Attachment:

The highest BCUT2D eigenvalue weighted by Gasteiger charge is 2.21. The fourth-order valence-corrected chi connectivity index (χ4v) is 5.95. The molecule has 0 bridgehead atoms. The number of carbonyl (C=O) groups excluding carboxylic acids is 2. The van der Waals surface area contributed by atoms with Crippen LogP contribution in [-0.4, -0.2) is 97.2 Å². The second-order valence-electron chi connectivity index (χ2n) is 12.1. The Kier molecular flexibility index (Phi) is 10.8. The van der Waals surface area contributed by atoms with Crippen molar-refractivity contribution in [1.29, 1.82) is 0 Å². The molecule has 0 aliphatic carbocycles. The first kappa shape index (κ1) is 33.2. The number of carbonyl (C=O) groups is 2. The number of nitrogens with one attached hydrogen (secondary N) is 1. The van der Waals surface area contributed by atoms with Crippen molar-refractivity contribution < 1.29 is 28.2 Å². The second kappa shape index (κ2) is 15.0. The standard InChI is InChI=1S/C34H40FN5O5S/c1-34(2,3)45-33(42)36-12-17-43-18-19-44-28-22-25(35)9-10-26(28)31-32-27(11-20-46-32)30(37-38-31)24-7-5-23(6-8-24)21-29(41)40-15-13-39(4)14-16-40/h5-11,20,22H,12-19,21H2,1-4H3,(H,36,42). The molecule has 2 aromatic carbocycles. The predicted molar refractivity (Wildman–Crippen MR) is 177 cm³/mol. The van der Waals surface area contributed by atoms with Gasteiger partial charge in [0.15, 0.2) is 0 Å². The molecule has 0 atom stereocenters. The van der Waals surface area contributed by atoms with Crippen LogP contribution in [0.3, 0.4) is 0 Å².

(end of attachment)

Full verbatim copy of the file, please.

The highest BCUT2D eigenvalue weighted by Gasteiger charge is 2.21. The fourth-order valence-corrected chi connectivity index (χ4v) is 5.95. The molecule has 0 bridgehead atoms. The number of carbonyl (C=O) groups excluding carboxylic acids is 2. The van der Waals surface area contributed by atoms with Crippen LogP contribution in [-0.4, -0.2) is 97.2 Å². The second-order valence-electron chi connectivity index (χ2n) is 12.1. The Kier molecular flexibility index (Phi) is 10.8. The van der Waals surface area contributed by atoms with Crippen molar-refractivity contribution in [1.29, 1.82) is 0 Å². The molecule has 0 aliphatic carbocycles. The first kappa shape index (κ1) is 33.2. The number of carbonyl (C=O) groups is 2. The number of nitrogens with one attached hydrogen (secondary N) is 1. The van der Waals surface area contributed by atoms with Crippen molar-refractivity contribution < 1.29 is 28.2 Å². The second kappa shape index (κ2) is 15.0. The standard InChI is InChI=1S/C34H40FN5O5S/c1-34(2,3)45-33(42)36-12-17-43-18-19-44-28-22-25(35)9-10-26(28)31-32-27(11-20-46-32)30(37-38-31)24-7-5-23(6-8-24)21-29(41)40-15-13-39(4)14-16-40/h5-11,20,22H,12-19,21H2,1-4H3,(H,36,42). The molecule has 2 aromatic carbocycles. The predicted molar refractivity (Wildman–Crippen MR) is 177 cm³/mol. The van der Waals surface area contributed by atoms with Gasteiger partial charge in [0.15, 0.2) is 0 Å². The molecule has 0 atom stereocenters. The van der Waals surface area contributed by atoms with Crippen LogP contribution in [0.3, 0.4) is 0 Å².